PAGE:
I would say a "gauge connection" is simply a connection on a principal fiber bundle, i.e. a Lie algebra-valued 1-form ##\omega## that maps fundamental vector fields to their generators, and transforms as ##R^\star_g\omega = ad(g^{-1})\omega## under the right-actions of the structure group (the "gauge group" in physicist's terminology). (But I'm not sure I heard the term "gauge connection" before, so maybe something else is meant?) A gauge potential is what you get if you pull ##\omega## back to the base space via a local section. In other words a gauge potential is defined on spacetime with respect to a local "choice of gauge". So, both are closely related, but different concepts.
Unfortunately it is difficult to explain all this without introducing a lot of jargon first. A book I like, that explains all this in quite simple terms is David Bleecker, "Gauge Theory and Variational Principles".
I think it's the same thing. It's just discussed in different language by theoretical and mathematical physicists. For a physicist the gauge potential is introduced to extend a partial derivative to a derivative covariant under gauge transformations, and this leads him to introduce a gauge potential in the derivative,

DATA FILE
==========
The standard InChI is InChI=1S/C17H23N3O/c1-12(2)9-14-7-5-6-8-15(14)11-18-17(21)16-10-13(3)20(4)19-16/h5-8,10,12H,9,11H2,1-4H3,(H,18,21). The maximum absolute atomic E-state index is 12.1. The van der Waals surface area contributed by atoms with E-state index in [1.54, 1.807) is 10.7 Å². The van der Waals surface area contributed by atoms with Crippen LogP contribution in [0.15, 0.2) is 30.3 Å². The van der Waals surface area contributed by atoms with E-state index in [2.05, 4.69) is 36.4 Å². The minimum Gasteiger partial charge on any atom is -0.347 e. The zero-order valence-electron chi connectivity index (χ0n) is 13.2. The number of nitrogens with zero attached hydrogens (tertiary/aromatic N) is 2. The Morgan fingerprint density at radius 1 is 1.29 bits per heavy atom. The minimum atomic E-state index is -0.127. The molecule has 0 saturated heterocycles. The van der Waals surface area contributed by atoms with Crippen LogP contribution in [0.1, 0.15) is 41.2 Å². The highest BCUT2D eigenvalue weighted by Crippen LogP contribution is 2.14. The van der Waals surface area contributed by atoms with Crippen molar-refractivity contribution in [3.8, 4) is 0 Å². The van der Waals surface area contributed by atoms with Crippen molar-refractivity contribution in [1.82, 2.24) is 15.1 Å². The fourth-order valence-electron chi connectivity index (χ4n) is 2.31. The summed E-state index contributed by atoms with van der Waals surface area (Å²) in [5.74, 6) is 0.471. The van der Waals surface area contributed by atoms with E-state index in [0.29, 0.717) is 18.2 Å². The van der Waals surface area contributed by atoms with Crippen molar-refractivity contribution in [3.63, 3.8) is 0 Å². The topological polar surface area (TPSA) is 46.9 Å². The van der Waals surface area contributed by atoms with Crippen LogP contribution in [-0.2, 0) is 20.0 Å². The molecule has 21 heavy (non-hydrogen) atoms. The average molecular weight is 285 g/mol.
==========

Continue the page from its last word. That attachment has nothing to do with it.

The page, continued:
$$\partial_{\mu} \rightarrow \partial_{\mu} + \mathrm{i} g \mathcal{A}_{\mu},$$
where ##\mathcal{A}_{\mu}## is a Lie-algebra valued vector field.
From the mathematical point of view this introduces an affine connection on the fiber bundle with the ##\mathcal{A}_{\mu}## the connection coefficients (like the Christoffel symbols in affine differentiable manifolds in differential geometry).
I believe what mathematicians call a "connection on a principal bundle" is the object ##\omega## I defined above, which lives on the total space of the bundle. Physicists usually only discuss the pull-back ##\sigma^\star\omega ## to the base space (##\sigma## a local section), which in your notation would be ##\sigma^\star\omega = \mathcal{A}_\mu \mathrm{d}x^\mu##, and which posesses the characteristic transformation law of a gauge potential